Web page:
This was one of a handful of service decisions that led to my overall disappointment in Elizabeth. (Others included not contacting us prior to our reservation, despite the website saying they would, and intentionally not offering pairings with some of the courses, including an almost inedibly fishy bite of roe.) It turns out we were there within days of Scott's departure, so perhaps they were thrown off kilter for a bit, and have since adjusted and improved; I hope so. Most of the food was good, and some was great, I just did not feel like the overall experience was on par with (not that many) other $700+ meals we've had.
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#50
Posted December 13th 2012, 8:46am
Nice review out today by Phil Vettel: http://www.chicagotribune.com/features/ ... 221.column
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#51
Posted January 2nd 2013, 2:54pm
Winter menu begins January 11th. Tickets are open for Jan 11th-Feburary 17th. The menus are full of local, foraged, preserved, new and old fashioned techinques, fun, and style. Owl menu is mostly sold out but don't be afraid to call to request the two top table. Thanks LTHers for your partonage. I love this site for its feedback and any kinks we or you may have experienced have certainly been addressed to the best of our ability. I've found all these conversations most helpful. Keep up the great dining and can't wait to see you all in 2013. Except for maybe the few haters :wink: :shock: :(
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#53
Posted January 14th 2013, 7:54pm


What is with reviews that seem to be written after one visit to a restaurant? Don't even understand. I guess a symptom of how money crunched media is these days?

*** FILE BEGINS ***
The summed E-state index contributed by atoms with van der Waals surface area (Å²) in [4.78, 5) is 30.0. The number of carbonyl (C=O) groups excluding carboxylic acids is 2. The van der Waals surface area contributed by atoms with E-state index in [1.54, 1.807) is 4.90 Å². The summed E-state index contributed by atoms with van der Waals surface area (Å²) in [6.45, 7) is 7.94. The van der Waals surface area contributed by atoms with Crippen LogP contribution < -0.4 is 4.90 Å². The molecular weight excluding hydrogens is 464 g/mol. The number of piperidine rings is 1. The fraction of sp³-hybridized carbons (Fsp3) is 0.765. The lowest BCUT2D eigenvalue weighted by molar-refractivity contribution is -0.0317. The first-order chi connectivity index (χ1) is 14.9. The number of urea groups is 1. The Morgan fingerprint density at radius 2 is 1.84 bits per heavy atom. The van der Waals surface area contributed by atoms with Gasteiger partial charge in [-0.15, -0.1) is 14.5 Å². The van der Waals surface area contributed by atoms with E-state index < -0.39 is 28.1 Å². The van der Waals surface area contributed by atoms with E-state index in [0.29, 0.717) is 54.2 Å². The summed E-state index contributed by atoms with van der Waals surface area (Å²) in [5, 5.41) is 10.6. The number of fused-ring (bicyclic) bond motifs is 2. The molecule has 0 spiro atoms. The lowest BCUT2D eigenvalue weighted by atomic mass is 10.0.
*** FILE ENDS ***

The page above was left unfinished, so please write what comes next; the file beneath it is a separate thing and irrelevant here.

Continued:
Either way, I also have had some memorable communal table companions, at Elizabeth and elsewhere.
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#54
Posted January 14th 2013, 9:11pm
mgmcewen wrote:


What is with reviews that seem to be written after one visit to a restaurant? Don't even understand. I guess a symptom of how money crunched media is these days?


This is not a discussion for this thread, really, but why is it that everyone assumes that if a review is negative there was only one visit? (And I don't really read this as such a negative review)
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#55
Posted January 14th 2013, 9:33pm
This is not a negative review at all! He wastes a lot of time talking about his lame table mates (maybe they're talking about him, too, since he concedes his own lapses into lameness as well), but all the stuff about Iliana and her food is about as positive a take on any chef or cook I've read in recent memory. Even when he notes a bum dish or something he didn't like, he contextualizes it as a step in an already brilliant chef's ascent on the way to something even more brilliant. It's one of the first reviews I've read of Elizabeth, I think, that serves as a pretty accurate portrait of just what's going on in that space, for better or for worse but almost always, when you're talking about the food, in service of something ambitious and inspired.

Regarding single visits, my guess is the price but more pertinently the ticket system makes multiple visits pretty tough.
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#56
Posted January 14th 2013, 10:04pm